The second son of Baron Capel of Hadham, Henry Capel was the younger brother of Arthur (1632–1693), first Earl of Essex, and of Mary and Elizabeth, depicted in another portrait by Lely in the Museum (39.65.3
). He married Dorothy Bennett, daughter and co-heir of Richard Bennett of Kew, Surrey, in 1659. Their marriage was childless. Capel served for more than twenty years as member of Parliament for Tewkesbury and in 1692 was created Baron Capel of Tewkesbury. He was briefly first lord of the admiralty, a lord of the treasury, and both a lord justice and the lord deputy of Ireland.
This picture was installed in the library of Cassiobury Park along with other family portraits, eight by Lely, remaining in place until 1922, when the house and its contents were sold. In addition to the portrait of Henry's sisters, the Museum owns a third work from the Cassiobury Park library: George Capel, Viscount Malden, and Lady Elizabeth Capel
by Reynolds (48.181
Sometime between 1922 and 1939, the bust on which the sitter's hand rests was painted over (see Additional Images, fig. 1). The bust reappeared when the painting was cleaned at the Museum in 1947. N. J. Barker (1965) suggested that the sitter’s gesture indicates the plighting of troth, and that the picture may have been painted on the occasion of Capel's marriage in 1659.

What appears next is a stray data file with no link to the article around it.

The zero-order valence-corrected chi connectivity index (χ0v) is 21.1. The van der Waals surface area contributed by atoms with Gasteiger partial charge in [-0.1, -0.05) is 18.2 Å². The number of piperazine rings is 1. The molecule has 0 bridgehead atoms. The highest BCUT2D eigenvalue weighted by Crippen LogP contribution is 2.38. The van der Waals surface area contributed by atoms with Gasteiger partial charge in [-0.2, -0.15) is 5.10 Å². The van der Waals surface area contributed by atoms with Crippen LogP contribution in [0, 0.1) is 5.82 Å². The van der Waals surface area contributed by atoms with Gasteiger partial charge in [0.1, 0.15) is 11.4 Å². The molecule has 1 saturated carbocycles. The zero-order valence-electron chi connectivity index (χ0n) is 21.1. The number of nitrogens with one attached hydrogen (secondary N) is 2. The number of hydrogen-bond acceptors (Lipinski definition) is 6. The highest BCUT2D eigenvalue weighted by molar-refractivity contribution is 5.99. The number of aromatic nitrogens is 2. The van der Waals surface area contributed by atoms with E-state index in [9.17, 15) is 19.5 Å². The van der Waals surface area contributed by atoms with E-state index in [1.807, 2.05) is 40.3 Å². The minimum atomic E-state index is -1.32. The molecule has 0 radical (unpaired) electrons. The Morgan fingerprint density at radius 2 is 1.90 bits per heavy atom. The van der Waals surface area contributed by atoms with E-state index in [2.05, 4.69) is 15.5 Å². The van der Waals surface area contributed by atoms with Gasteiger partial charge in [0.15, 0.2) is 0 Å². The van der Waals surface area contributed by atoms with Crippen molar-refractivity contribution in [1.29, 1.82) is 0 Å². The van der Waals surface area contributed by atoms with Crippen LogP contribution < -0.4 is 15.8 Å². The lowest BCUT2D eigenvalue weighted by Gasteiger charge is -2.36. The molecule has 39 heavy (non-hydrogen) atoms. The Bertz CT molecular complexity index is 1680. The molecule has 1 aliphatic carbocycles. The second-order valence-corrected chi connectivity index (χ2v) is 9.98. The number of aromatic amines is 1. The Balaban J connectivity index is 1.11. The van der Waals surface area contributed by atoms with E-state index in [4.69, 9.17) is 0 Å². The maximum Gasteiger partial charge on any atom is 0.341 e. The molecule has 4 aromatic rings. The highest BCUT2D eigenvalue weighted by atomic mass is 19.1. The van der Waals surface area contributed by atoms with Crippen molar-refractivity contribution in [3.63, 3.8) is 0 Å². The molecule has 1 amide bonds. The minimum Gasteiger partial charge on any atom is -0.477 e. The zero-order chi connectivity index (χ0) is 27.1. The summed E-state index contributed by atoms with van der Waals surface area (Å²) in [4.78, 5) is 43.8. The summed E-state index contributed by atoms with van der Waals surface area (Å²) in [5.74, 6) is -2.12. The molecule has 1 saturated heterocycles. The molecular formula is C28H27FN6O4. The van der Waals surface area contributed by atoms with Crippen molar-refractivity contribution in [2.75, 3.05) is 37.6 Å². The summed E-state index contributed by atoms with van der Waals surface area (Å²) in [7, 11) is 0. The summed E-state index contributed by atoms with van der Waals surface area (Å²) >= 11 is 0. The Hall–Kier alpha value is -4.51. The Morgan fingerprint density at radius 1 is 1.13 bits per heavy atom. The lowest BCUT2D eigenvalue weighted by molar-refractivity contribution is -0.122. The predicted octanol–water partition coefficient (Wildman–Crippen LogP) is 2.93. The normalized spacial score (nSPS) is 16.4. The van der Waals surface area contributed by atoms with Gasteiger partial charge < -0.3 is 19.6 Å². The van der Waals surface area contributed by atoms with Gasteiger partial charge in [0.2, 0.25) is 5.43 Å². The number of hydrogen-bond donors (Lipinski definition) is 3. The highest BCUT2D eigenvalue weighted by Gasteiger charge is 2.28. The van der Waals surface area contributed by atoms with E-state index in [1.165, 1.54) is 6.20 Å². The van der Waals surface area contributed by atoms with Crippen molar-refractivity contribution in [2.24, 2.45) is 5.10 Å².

Comparison with a miniature of 1655 by John Hoskins (National Portrait Gallery, London), apparently several years earlier in date, suggests that Lely exaggerated the sitter’s more attractive qualities. Another Lely portrait (without a description) representing Henry Capel was in the artist’s own estate sale of April 18, 1682 (Burlington Magazine 1943). A painting that must have been similar to the present work showed Sir Henry “in brown dress with slashed sleeves, resting his right hand upon a pedestal, upon which is a marble bust” (sale, Christie's, London, November 25, 1911, no. 55, 48 x 39 1/2 in.). The Duke of Northumberland owns a smaller oval depicting the same sitter in a head-and-shoulders view, three-quarters to the left, inscribed with his name (letter of 1967 in departmental files).
[2010; adapted from Baetjer 2009]